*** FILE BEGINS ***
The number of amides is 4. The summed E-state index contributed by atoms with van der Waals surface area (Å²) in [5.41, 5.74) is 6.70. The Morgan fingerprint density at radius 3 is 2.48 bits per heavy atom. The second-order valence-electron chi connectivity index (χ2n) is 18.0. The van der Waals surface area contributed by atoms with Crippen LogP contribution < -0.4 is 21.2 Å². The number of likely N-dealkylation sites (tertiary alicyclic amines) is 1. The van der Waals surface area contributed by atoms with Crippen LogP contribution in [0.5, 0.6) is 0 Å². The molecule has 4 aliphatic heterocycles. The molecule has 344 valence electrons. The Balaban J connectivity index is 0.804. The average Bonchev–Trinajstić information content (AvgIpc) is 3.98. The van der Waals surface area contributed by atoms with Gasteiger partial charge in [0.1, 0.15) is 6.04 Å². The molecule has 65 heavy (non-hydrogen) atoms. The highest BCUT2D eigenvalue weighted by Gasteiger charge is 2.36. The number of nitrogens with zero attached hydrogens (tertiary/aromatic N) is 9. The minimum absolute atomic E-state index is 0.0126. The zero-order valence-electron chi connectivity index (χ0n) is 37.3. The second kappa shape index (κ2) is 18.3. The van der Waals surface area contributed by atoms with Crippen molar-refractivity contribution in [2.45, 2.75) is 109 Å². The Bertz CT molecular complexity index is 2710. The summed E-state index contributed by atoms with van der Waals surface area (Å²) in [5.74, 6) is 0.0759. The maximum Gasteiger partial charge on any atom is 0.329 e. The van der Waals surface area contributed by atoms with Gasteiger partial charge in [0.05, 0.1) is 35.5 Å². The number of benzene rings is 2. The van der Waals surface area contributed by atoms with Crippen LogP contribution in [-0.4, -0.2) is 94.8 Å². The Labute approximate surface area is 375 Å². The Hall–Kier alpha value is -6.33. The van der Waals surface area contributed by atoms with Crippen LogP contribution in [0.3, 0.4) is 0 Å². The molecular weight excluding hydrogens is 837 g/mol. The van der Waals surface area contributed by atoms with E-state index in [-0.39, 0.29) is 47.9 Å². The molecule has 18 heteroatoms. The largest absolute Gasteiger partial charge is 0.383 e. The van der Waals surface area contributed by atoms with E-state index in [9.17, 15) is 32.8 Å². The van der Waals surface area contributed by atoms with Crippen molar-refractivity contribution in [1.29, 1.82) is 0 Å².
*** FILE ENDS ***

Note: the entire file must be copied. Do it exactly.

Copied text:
The number of amides is 4. The summed E-state index contributed by atoms with van der Waals surface area (Å²) in [5.41, 5.74) is 6.70. The Morgan fingerprint density at radius 3 is 2.48 bits per heavy atom. The second-order valence-electron chi connectivity index (χ2n) is 18.0. The van der Waals surface area contributed by atoms with Crippen LogP contribution < -0.4 is 21.2 Å². The number of likely N-dealkylation sites (tertiary alicyclic amines) is 1. The van der Waals surface area contributed by atoms with Crippen LogP contribution in [0.5, 0.6) is 0 Å². The molecule has 4 aliphatic heterocycles. The molecule has 344 valence electrons. The Balaban J connectivity index is 0.804. The average Bonchev–Trinajstić information content (AvgIpc) is 3.98. The van der Waals surface area contributed by atoms with Gasteiger partial charge in [0.1, 0.15) is 6.04 Å². The molecule has 65 heavy (non-hydrogen) atoms. The highest BCUT2D eigenvalue weighted by Gasteiger charge is 2.36. The number of nitrogens with zero attached hydrogens (tertiary/aromatic N) is 9. The minimum absolute atomic E-state index is 0.0126. The zero-order valence-electron chi connectivity index (χ0n) is 37.3. The second kappa shape index (κ2) is 18.3. The van der Waals surface area contributed by atoms with Crippen molar-refractivity contribution in [2.45, 2.75) is 109 Å². The Bertz CT molecular complexity index is 2710. The summed E-state index contributed by atoms with van der Waals surface area (Å²) in [5.74, 6) is 0.0759. The maximum Gasteiger partial charge on any atom is 0.329 e. The van der Waals surface area contributed by atoms with Gasteiger partial charge in [0.05, 0.1) is 35.5 Å². The number of benzene rings is 2. The van der Waals surface area contributed by atoms with Crippen LogP contribution in [-0.4, -0.2) is 94.8 Å². The Labute approximate surface area is 375 Å². The Hall–Kier alpha value is -6.33. The van der Waals surface area contributed by atoms with Crippen LogP contribution in [0.3, 0.4) is 0 Å². The molecular weight excluding hydrogens is 837 g/mol. The van der Waals surface area contributed by atoms with E-state index in [-0.39, 0.29) is 47.9 Å². The molecule has 18 heteroatoms. The largest absolute Gasteiger partial charge is 0.383 e. The van der Waals surface area contributed by atoms with E-state index in [9.17, 15) is 32.8 Å². The van der Waals surface area contributed by atoms with Crippen molar-refractivity contribution in [1.29, 1.82) is 0 Å².